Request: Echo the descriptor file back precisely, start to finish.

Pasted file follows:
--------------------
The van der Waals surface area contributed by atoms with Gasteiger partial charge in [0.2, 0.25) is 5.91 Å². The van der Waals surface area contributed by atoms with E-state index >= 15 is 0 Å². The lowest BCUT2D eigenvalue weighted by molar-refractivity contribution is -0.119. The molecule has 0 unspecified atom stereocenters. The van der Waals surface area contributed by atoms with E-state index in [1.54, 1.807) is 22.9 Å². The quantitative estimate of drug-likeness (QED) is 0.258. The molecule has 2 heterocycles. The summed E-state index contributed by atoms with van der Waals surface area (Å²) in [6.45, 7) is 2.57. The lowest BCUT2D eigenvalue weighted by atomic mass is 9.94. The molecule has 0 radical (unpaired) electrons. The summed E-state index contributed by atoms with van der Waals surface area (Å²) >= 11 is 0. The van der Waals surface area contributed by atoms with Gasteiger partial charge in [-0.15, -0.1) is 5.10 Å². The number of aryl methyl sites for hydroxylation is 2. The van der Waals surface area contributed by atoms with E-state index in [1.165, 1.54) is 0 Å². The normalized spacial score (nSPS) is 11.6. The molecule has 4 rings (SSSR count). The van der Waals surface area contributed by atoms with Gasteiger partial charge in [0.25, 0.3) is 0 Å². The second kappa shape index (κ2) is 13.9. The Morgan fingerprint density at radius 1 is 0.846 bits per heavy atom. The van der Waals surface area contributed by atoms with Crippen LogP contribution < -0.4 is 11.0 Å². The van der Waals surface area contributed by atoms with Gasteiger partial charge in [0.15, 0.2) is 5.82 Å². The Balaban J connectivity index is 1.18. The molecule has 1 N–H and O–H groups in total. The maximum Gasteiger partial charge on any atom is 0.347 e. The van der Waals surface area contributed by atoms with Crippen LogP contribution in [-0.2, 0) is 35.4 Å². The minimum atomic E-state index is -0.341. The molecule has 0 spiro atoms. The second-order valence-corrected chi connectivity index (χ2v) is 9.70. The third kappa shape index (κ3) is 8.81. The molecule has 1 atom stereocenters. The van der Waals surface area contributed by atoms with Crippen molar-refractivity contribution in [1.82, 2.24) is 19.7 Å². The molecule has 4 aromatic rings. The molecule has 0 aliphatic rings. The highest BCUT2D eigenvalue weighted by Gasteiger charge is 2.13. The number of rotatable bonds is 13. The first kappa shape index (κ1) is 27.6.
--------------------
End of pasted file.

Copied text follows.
The van der Waals surface area contributed by atoms with Gasteiger partial charge in [0.2, 0.25) is 5.91 Å². The van der Waals surface area contributed by atoms with E-state index >= 15 is 0 Å². The lowest BCUT2D eigenvalue weighted by molar-refractivity contribution is -0.119. The molecule has 0 unspecified atom stereocenters. The van der Waals surface area contributed by atoms with E-state index in [1.54, 1.807) is 22.9 Å². The quantitative estimate of drug-likeness (QED) is 0.258. The molecule has 2 heterocycles. The summed E-state index contributed by atoms with van der Waals surface area (Å²) in [6.45, 7) is 2.57. The lowest BCUT2D eigenvalue weighted by atomic mass is 9.94. The molecule has 0 radical (unpaired) electrons. The summed E-state index contributed by atoms with van der Waals surface area (Å²) >= 11 is 0. The van der Waals surface area contributed by atoms with Gasteiger partial charge in [-0.15, -0.1) is 5.10 Å². The number of aryl methyl sites for hydroxylation is 2. The van der Waals surface area contributed by atoms with E-state index in [1.165, 1.54) is 0 Å². The normalized spacial score (nSPS) is 11.6. The molecule has 4 rings (SSSR count). The van der Waals surface area contributed by atoms with Gasteiger partial charge in [0.25, 0.3) is 0 Å². The second kappa shape index (κ2) is 13.9. The Morgan fingerprint density at radius 1 is 0.846 bits per heavy atom. The van der Waals surface area contributed by atoms with Crippen LogP contribution < -0.4 is 11.0 Å². The van der Waals surface area contributed by atoms with Gasteiger partial charge in [0.15, 0.2) is 5.82 Å². The Balaban J connectivity index is 1.18. The molecule has 1 N–H and O–H groups in total. The maximum Gasteiger partial charge on any atom is 0.347 e. The van der Waals surface area contributed by atoms with Crippen LogP contribution in [-0.2, 0) is 35.4 Å². The minimum atomic E-state index is -0.341. The molecule has 0 spiro atoms. The second-order valence-corrected chi connectivity index (χ2v) is 9.70. The third kappa shape index (κ3) is 8.81. The molecule has 1 atom stereocenters. The van der Waals surface area contributed by atoms with Crippen molar-refractivity contribution in [1.82, 2.24) is 19.7 Å². The molecule has 4 aromatic rings. The molecule has 0 aliphatic rings. The highest BCUT2D eigenvalue weighted by Gasteiger charge is 2.13. The number of rotatable bonds is 13. The first kappa shape index (κ1) is 27.6.